But the same problem remains—the Acquirers still don’t understand the tech or how it applies to their audience, but now they’re doubling-down on the expense in an attempt to find a fix. Often times what is built is simply a lower-cost model to a service the old-growth firm already provides. Incapable of driving new business to their tired brand, they simply cannibalize their existing audience who leap from the higher cost service to the new lower-cost option.
In the case of Fidelity-Betterment this was a partnership that eventually dissolved, ostensibly due to Fidelity not finding any deep value in the Betterment robo model. However, not long after the partnership dissolution, Fidelity built its own robo that, by many estimates, is merely cannibalizing their own client base by offering a lower-cost solution—it’s not providing accretive growth.
For Acquirers, whether they stay on the acquisition path or leap to build, the result is the same. They were either too early or too uninformed and their return on investment is minimal.
Type 2: The Developers
The next personality type are the Developers. They see the tech landscape and say, "I want this, but I don’t trust anyone else to do it." So, they build the thing themselves, usually at a high internal cost. Not just a cost in time and treasure related to development, but often in terms of creating a lower-cost solution that again cannibalizes their own client base. In our robo-advisor example look to Schwab or Vanguard, two of the largest financial services firms. They built their own robo-advisors, which, by most accounts, are not adding growth, but merely shifting assets from a higher-cost human advisor or DIY platform to an automated robo-platform at a lower cost.
Developers see the Acquirers at the peak of the cycle making big moves and their fear of missing out (FOMO) sets in, and this is usually when they begin their development. It gives them something to defend to their board, "Don't worry about BlackRock buying FutureAdvisor, we’re building our own thing."
Over time, the Developers usually balance out the front-loaded time and treasure cost of their tech development with some long-term accretive growth. More often, however, their build is a matter of loss avoidance--that is, avoiding losing market share to more nimble competitors. The Developers leverage their known brand and sticky audience and force out smaller competition. In the end, it’s a neutral proposition for them, but not an accretive one.
Down the road, via the knowledge gained from their build phase, the Developers become Acquirers of tech that they now do understand. The acquisition targets are usually the strongest players that survived the competitive furor of the 2nd Epoch. As a recent example, think of Microsoft’s acquisition of LinkedIn--a major Developer player buying a strong 2nd Epoch disruptive survivor. Microsoft leveraged its experience as a failed Developer to deeply understand what it was getting in LinkedIn. In case you forgot, that failed Developer experience was a social tool Microsoft launched in 2012, aptly named "Social."
Type 3: The Waiters
Finally, we come to the Waiters.
These are the folks that see a hyped-up tech bubble for what it is—they understand their business, audience and technology. In short, they know what they know and what they're good at. They do not give in to irrationality or emotions. Waiters chuckle a bit at the early Acquirers, knowing what’s going to come. At the same time, Waiters are facing pressure from their boards: "Why aren’t you doing anything? You need to buy or build one of these guys now!" And yet, still they wait.
Waiters take a look at the Developers and consider building something. They receive the same pressure from an incredulous board. But still, they wait.
In the end, once they’ve scoped the industry and performed due diligence on a variety of the strongest remaining players. Once the fly-by-night players have been eliminated, they shift the Acquisition and Development curves to their favor in a market that now favors buyers and not sellers.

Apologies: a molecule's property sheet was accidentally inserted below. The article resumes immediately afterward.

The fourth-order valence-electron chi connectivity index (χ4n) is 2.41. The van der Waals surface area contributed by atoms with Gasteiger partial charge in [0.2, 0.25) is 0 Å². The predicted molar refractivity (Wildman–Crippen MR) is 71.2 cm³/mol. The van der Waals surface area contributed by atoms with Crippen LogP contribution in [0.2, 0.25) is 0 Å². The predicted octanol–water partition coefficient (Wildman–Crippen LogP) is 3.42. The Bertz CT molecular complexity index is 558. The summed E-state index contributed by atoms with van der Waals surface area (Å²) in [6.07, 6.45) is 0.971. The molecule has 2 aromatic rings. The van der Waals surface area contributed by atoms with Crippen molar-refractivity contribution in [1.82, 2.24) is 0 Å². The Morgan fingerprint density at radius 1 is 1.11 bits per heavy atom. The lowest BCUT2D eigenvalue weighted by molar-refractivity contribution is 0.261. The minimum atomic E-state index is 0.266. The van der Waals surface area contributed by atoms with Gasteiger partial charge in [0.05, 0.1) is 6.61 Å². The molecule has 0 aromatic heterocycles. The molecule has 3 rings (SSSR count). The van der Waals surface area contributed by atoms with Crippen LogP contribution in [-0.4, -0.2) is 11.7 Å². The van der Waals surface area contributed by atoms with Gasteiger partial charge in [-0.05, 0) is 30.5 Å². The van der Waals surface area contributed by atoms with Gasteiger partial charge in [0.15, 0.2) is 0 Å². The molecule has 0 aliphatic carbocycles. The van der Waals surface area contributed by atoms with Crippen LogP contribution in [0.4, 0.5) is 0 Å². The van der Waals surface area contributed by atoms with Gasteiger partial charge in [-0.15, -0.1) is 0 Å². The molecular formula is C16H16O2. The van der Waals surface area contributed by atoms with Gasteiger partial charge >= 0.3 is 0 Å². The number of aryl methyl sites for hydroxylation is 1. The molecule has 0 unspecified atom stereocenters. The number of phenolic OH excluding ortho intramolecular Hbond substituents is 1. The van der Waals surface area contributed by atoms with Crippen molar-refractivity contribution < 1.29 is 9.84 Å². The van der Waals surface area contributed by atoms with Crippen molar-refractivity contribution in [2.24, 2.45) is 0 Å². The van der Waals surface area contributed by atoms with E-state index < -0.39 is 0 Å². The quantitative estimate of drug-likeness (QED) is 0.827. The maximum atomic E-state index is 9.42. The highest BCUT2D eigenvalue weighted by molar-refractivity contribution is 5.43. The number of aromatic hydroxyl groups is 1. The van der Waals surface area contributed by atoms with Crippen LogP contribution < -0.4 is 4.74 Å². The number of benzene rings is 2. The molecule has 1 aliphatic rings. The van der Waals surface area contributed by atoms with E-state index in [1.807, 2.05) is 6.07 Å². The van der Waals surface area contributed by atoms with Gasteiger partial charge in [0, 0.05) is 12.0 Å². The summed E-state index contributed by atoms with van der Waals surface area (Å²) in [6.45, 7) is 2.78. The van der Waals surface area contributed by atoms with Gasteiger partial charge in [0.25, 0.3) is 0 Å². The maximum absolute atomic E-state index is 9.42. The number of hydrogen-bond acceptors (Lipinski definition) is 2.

The Waiters get to decide if they will buy, build or do nothing. They miss the overhype and get to understand the pitfalls and providence of the disruptive technology, and how it can fit into their business model. In the robo space we haven’t yet seen the results of the Waiters as we’re still mid-hype.
Often times the Waiter will pass through the 2nd Epoch without action and focus on acquiring a 3rd Epoch firm that has a hyper specialization. This specialization speaks to a specific sleeve of business development for the Waiter that they had been unable to fully unlock.
In social media terms, think of Facebook. It understood the social ecosystem deeply, because it was the social ecosystem. It waited and watched rivals like Google's Google+ wither. It could have acquired Twitter or even LinkedIn or developed competitors to them. But Facebook knew its model, and finally decided to acquire 3rd Epoch social tech in the form of Instagram. A visual-first micro-content platform, Instagram has provided accretive value to the Facebook business model by tapping into a younger set of millennials that were abandoning Facebook.
In the end, the Waiters tend to show the highest return on investment (sometimes just in the form of blind cost avoidance relative to their overpaying Acquirer and Developer competitors)—proving the maxim that patience is a virtue.
The one form of personality type we have yet to discuss are the "Partners." This is to be most stringently avoided. Partners are the indecisive personalities that can't make up their mind whether to buy or build, and likely will do neither. They will demur and appear to be Waiters but will never make a meaningful move or even a decisive non-move. Instead, they will Partner with every manner of disruptive technology that exists and put them on a "platform" for their clients/internal business units believing they're providing value. In the end, they're providing confusion and an over-abundance of options that freezes their clients or internal business units from ever making a true choice.
In the end, hopefully my thesis is clear. Unless you truly and deeply understand the needs of your audience, it's best to be patient and then apply a rational litmus test to determine the personality you will present to the marketplace. If you are not a rational Waiter, you may end up in the Valley of Technology as a loss-leading Acquirer and Developer.
Neil St. Clair is a respected social entrepreneur, journalist, and philanthropist. He is currently CEO & Founder of social change consultancy, NES Impact as well as fear-focused venture studio, Notimor. An advocate for children and gender equity, he founded and chairs The NextMen Foundation. Follow him on IG @neilstclair